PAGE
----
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Google’s Matt Cutts On SEO Industry Misconceptions: Updates, Revenue Goals & Link Building Obsession

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cutts-google-seo-misconceptionsGoogle’s head of search spam, Matt Cutts, released another video named 

What are some misconceptions in the SEO industry?

 In short, Matt outlined three topics in this five-minute video.

(1) SEOs confuse algorithm updates with data refreshes.

(2) Panda & Penguin algorithms are not about making Google more money in the short term.

(3) SEOs spend too much energy and time focused on link building and only thinking about search engines.

Algorithm Updates Versus Data Refreshes:

Matt explained that one of the biggest misconceptions he sees in the industry is that SEOs often confuse data refreshes and algorithmic updates. This is a topic we covered before at least once, but in short, here is the difference. An algorithm update is when Google changes the algorithm on how the search results are ranked, indexed or filtered. A data refresh is when Google updates the data where the algorithm runs. For example, we had a Penguin updaterecently; and, that last update was an algorithm update. There was a change to how the algorithm worked. Prior to that, Penguin 3 and 2 were mostly just data refreshes.

Panda & Penguin Updates Are Not About Revenue Gains For Google:

There are many people in the industry that feel Google releases algorithm updates, such as thePanda and Penguin updates with short-term goals of increasing their revenues. Matt said that is absolutely false and the algorithm and organic search results are completely separated from revenue goals.

Matt added that in one of the older earnings report, Panda was listed as a reason why Google’s revenues may not be as high in future quarters. Simply because Panda may have short-term negative impact on Google’s revenues. Why? Because Panda’s goal was to eliminate low-quality content sites that monetized mostly over AdSense revenue.

Then, Matt goes into explaining how Google looks at long-term goals, making the searcher happy, so they come back and search more. Google has methods for letting users take their data and leave. Google is rarely interested in short-term revenue goals, Matt added a few times.

Clearly, this is the PR side of Matt talking; but in my opinion, he 100% believes it.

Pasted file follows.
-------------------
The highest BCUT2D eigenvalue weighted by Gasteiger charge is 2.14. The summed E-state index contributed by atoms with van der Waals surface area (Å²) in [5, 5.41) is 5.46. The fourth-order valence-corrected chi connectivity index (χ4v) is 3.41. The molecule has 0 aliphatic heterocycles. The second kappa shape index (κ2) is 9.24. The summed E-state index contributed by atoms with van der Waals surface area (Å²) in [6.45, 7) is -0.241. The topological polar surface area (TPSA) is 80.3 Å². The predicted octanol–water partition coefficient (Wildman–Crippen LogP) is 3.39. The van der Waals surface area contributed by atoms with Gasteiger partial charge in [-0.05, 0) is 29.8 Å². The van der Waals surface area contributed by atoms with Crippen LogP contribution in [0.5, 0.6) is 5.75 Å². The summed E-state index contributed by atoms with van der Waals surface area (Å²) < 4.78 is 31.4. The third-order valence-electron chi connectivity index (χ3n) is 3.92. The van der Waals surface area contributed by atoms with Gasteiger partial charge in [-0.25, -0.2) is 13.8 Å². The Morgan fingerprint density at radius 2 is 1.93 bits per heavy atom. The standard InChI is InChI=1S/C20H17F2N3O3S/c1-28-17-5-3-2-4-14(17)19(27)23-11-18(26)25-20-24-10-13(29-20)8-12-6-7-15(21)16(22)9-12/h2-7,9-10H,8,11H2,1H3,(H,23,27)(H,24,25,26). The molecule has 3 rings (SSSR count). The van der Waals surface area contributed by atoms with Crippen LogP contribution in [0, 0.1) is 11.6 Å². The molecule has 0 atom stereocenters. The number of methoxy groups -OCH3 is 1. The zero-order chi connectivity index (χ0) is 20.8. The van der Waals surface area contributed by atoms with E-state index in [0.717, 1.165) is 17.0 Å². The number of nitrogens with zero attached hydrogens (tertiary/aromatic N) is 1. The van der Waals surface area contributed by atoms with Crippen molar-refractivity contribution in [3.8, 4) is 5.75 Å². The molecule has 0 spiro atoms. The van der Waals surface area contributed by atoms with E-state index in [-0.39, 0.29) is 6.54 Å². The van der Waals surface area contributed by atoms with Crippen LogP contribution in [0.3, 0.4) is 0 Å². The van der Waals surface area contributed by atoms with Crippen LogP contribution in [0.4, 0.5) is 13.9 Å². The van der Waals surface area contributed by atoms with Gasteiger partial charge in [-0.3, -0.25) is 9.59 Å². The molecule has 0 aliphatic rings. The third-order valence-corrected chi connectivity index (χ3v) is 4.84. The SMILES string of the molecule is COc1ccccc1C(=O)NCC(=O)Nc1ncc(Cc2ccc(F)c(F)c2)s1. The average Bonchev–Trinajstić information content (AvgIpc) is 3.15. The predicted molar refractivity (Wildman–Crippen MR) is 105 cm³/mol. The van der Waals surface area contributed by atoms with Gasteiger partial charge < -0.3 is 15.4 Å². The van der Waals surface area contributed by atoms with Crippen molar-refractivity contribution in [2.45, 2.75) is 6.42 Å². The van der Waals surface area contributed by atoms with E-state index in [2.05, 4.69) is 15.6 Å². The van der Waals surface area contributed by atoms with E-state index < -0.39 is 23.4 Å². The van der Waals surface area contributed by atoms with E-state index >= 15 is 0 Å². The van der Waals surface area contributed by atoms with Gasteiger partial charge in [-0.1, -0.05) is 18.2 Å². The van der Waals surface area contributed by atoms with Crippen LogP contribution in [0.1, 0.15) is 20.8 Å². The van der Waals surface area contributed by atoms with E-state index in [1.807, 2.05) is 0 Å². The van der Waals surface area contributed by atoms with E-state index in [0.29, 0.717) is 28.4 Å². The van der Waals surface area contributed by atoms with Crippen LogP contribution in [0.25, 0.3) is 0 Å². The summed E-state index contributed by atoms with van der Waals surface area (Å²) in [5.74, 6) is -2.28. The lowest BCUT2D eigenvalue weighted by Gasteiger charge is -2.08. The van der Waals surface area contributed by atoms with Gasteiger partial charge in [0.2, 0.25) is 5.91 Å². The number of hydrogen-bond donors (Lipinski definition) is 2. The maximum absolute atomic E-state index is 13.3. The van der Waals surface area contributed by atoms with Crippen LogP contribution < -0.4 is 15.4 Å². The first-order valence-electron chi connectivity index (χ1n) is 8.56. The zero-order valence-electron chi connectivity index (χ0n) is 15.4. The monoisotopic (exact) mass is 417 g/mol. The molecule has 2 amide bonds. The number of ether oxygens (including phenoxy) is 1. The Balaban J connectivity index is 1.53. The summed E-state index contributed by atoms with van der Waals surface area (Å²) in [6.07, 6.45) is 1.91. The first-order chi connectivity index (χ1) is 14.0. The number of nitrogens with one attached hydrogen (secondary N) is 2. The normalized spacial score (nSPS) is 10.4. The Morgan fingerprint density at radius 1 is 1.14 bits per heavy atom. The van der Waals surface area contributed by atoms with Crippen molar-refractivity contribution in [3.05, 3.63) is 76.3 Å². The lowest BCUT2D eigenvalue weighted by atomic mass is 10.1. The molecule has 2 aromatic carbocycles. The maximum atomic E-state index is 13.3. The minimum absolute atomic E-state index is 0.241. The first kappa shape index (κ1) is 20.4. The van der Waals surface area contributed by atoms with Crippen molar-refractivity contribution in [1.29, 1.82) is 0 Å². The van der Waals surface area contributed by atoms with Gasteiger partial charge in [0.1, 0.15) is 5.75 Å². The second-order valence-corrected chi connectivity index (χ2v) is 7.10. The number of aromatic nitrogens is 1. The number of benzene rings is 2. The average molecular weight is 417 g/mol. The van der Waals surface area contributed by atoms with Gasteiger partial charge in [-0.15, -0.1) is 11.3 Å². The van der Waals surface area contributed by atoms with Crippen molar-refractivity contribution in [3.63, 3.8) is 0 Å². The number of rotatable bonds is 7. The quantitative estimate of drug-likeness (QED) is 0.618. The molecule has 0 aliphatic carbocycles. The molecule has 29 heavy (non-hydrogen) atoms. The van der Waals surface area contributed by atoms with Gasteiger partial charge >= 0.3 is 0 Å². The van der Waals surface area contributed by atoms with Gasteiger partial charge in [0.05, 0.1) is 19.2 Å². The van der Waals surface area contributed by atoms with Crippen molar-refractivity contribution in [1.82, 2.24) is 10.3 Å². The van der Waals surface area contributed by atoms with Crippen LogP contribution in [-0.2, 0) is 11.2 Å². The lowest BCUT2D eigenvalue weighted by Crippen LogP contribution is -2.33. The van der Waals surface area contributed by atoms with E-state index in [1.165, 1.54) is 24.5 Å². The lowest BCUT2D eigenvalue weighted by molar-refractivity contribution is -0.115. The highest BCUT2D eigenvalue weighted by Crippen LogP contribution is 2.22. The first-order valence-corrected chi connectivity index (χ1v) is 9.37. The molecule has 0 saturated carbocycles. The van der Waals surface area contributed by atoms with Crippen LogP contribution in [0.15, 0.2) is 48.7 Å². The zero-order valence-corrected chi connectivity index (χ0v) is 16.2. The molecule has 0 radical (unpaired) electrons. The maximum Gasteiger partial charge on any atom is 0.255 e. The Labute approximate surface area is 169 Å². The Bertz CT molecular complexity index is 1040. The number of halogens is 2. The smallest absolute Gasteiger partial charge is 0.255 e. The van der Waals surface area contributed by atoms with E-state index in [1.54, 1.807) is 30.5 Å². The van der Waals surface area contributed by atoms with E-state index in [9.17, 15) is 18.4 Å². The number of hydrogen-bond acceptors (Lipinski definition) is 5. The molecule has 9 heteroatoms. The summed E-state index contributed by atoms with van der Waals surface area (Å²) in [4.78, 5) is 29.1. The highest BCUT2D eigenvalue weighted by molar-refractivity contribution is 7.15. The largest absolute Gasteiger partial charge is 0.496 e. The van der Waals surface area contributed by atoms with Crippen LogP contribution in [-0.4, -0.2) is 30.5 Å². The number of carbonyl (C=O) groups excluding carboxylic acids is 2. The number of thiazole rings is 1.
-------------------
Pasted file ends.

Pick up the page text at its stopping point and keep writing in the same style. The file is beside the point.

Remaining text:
SEOs Focus Too Much On Link Building & Search Engines:

Matt’s final point in the video is discussing what SEOs spend too much energy focusing on. They include link building and search engines, as opposed to their users. Matt said they can spend more time on social media and other areas to help build awareness of their sites.

He then discusses how the history of great sites, those sites generally focus on design and user experience first. This way the user is happy and recommends it to others. Matt added that Craigslist is a great site; but, their user experience is not great. So, there are many startups that come in and beat them on user experience to take over in some niches.

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Keeping Up With Google: Bing Launches New “Search Quality Insights” Series

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Want to understand better how Bing creates its search results? Bing has announced a new “Search Quality Insights” series to provide a more behind-the-scenes look at its search engine. You know, like “Search Quality Highlights” series that Google launched last December. What’s going on with these? And how does Bing’s latest post help Google on anti-trust grounds?

Google Seeks Transparency

In Google’s case, I view the Search Quality Highlights series as Google trying to deal with accusations, especially by those on the anti-trust front but even from places like the New York Times, that Google Search is some type of black box that’s all designed simply to favor Google’s own properties.

Of course, Google said nothing so explicit when it launched its series last December. Rather, it spoke generally about being transparent:

 For years now we’ve been blogging about significant algorithmicupdates like Panda and our recent freshness update. So, why do we need yet another blog series?